Also in Snydertown, in the shadow of St. Mary's Church, are two social clubs of the local Rusyn and Slovak American residents. I'm looking for information on the names of their founders, vintage photographs of the inside of the clubs or their members, etc. Please get in touch if you can help with this info.
The American Greek Catholic Beneficial Society, founded 1916.

The American Slovak Society Home, founded 1923.

Original material is © by the author, Richard D. Custer; all rights reserved.

Saturday, August 27, 2016

Rusyn Spotlight on: Centralia, Columbia County

Assumption of the B.V.M. Greek Catholic Church, Centralia
The prayers, thoughts, and eyes of many will be focused on Centralia, Columbia County, Pa., this weekend. The historic Assumption of the Blessed Virgin Mary Ukrainian Greek Catholic Church is hosting a pilgrimage for the Catholic Church's Extraordinary Jubilee Year of Mercy.

The church in Centralia was selected to have one of the special Doors of Mercy in the Ukrainian Catholic Archeparchy of Philadelphia for the Extraordinary Jubilee Year of Mercy inaugurated by Pope Francis.
CONYNGHAM TOWNSHIP, Columbia County — Centralia is the spookiest and saddest place in Pennsylvania. An unquenchable 54-year-old underground coal fire compelled the relocation of virtually the entire population of the borough through federal government buyouts in the 1980s.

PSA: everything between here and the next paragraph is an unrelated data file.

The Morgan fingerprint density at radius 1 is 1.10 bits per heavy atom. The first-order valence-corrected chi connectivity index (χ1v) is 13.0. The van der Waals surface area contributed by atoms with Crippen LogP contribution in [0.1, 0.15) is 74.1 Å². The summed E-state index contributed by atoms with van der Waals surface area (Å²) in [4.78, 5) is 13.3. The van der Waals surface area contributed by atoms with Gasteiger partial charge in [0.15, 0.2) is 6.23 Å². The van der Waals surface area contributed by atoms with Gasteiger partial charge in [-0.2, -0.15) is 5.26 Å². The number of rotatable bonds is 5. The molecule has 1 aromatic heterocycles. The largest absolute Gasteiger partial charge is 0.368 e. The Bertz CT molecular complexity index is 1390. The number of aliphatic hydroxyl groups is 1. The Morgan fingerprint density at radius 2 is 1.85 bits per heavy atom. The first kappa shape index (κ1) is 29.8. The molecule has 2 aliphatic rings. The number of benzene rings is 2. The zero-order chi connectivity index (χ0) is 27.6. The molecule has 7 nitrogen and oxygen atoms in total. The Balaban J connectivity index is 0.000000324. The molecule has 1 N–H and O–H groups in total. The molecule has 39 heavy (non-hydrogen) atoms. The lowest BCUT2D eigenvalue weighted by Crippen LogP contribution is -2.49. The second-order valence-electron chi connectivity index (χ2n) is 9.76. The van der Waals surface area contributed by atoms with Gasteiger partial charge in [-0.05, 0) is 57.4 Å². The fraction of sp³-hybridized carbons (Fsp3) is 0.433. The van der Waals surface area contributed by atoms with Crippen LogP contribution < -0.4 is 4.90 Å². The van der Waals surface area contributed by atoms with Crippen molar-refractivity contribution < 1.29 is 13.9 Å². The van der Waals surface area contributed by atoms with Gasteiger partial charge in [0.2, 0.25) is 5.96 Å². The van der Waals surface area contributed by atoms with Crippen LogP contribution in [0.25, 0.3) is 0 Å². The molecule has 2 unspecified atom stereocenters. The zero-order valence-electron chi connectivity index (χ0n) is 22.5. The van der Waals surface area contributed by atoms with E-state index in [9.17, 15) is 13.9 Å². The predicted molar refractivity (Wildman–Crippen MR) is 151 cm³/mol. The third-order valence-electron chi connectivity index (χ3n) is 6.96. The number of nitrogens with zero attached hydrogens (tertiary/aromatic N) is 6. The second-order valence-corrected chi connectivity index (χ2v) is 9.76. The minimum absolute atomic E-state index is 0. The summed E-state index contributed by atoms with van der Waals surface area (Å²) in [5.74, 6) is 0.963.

From a population of more than 1,000 in 1980, only a half-dozen holdouts remain in the Columbia County community — residents who struck an agreement with the government allowing them to stay until they die.

Improbably, however, there is life beyond their scattered homes. Assumption of the Blessed Virgin Mary Ukrainian Catholic Church — perched on a hilltop just outside the borough line — is still active, drawing congregants from afar on Sundays and holy days.

This Sunday, the church will host a daylong event welcoming the faithful for liturgy and prayer. It's the first such event since Assumption was declared a holy pilgrimage site. (Morning Call, Aug. 26, 2016)

Sunday, August 21, 2016

Tribute to American Rusyn Olympians from PA and with PA Roots

With today's closing of the Summer Games of the XXXI Olympiad in Rio de Janeiro, we want to remember a pair of American Olympians of Carpatho-Rusyn heritage. One of them is a Rusyn Pennsylvanian, and the other is a Rusyn American of probable Pennsylvania roots.

First, our Pennsylvania native:

Christa Harmotto Dietzen (born Christa Deanne Harmotto), of Hopewell Twp., Pa., is a 29-year-old indoor volleyball player who plays the middle blocker position. She competed on the U.S. Olympic Team this year in Rio, as captain of the U.S. Women's Volleyball Team. The team lost to Serbia in the semifinals, taking home a bronze medal. Congratulations!

Monday, July 25, 2016

"Old Countrymen, New Neighbors," My Latest Published Article

The National Czech & Slovak Museum & Library in Cedar Rapids, Iowa, just released the latest issue of Slovo, its bi-annual journal. The Summer 2016 issue's theme is "A Carpatho-Rusyn Renaissance: Bringing the Rusyns (Back) to Life."

Thursday, June 23, 2016

Sgt. Michael Strank: A Carpatho-Rusyn Pennsylvanian

“Uncommon Valor was a Common Virtue”
(Photo by Joe Rosenthal)